Your song of the day. (6mb, 256kbps MP3) As it’s bright and sunny here, I decided a nice cute Erasure song was in order. This is the 37B remix of “When Will I See You Again” from their covers album, Other People’s Songs. Embrace your inner queen, boys.
This may be a reaction to last night’s horror movie double bill – Nosferatu followed by Shadow Of The Vampire. The former really is just about the standard by which other creepy movies should be set and there’s some moments where I winced pretty hard. Aaron described it as “Dracula without the sex appeal,” and I must say I agree. Shadow Of The Vampire is not a great movie by any stretch, but I enjoyed the hell out of it. Imagine if Murnau had “hired” a real, live vampire (operating under the name of Max Schreck) to play Nosferatu in his production and the subsequent havoc that would ensue. Malkovich and Dafoe chew scenery and the movie stops just shy of becoming “Shadow of the Campire” while still engaging me and making me laugh quite a few times.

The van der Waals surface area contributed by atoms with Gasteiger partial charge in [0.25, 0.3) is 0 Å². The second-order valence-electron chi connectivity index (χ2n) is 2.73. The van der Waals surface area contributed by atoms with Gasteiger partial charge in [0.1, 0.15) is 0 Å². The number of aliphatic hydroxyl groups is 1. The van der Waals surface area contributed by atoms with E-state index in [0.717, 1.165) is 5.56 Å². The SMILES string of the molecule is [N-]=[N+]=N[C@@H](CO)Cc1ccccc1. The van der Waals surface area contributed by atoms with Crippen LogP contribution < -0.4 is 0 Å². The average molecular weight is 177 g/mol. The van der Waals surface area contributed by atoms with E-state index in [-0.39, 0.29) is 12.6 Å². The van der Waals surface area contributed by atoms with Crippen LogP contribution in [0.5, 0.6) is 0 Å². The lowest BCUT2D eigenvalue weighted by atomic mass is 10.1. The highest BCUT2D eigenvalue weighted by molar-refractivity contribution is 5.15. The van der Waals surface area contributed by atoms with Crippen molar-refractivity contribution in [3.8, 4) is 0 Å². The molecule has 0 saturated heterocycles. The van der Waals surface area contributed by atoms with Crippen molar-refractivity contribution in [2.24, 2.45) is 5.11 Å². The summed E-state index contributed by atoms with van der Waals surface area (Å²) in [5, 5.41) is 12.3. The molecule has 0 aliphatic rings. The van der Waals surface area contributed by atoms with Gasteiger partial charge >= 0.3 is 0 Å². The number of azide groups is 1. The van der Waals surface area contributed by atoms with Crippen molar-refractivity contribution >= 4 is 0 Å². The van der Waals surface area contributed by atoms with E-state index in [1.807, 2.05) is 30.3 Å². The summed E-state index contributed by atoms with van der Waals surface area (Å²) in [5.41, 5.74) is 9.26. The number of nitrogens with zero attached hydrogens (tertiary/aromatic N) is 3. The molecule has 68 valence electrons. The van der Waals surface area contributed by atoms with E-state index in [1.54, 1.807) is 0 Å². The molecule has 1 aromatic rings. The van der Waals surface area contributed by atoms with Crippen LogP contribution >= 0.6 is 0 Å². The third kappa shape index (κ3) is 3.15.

My favorite moment is a break in the movie’s tone when you get a chance to see what makes Dafoe’s character tick – one of the crew asks Schreck/Orlock what he thought of Dracula:
Max Schreck: It made me sad.
Albin: Why sad?
Max Schreck: Because Dracula had no servants.
Albin: I think you missed the point of the book, Count Orlock.
Max Schreck” Dracula hasn’t had servants in 400 years and then a man comes to his ancestral home, and he must convince him that he… that he is like the man. He has to feed him, when he himself hasn’t eaten food in centuries. Can he even remember how to buy bread? How to select cheese and wine? And then he remembers the rest of it. How to prepare a meal, how to make a bed. He remembers his first glory, his armies, his retainers, and what he is reduced to. The loneliest part of the book comes… when the man accidentally sees Dracula setting his table.
Dafoe’s delivery is heartbreaking and wistful. I was entranced. He totally deserved the Oscar nod he got for the role and I wished that we’d seen a bit of the restraint shown there in his Green Goblin.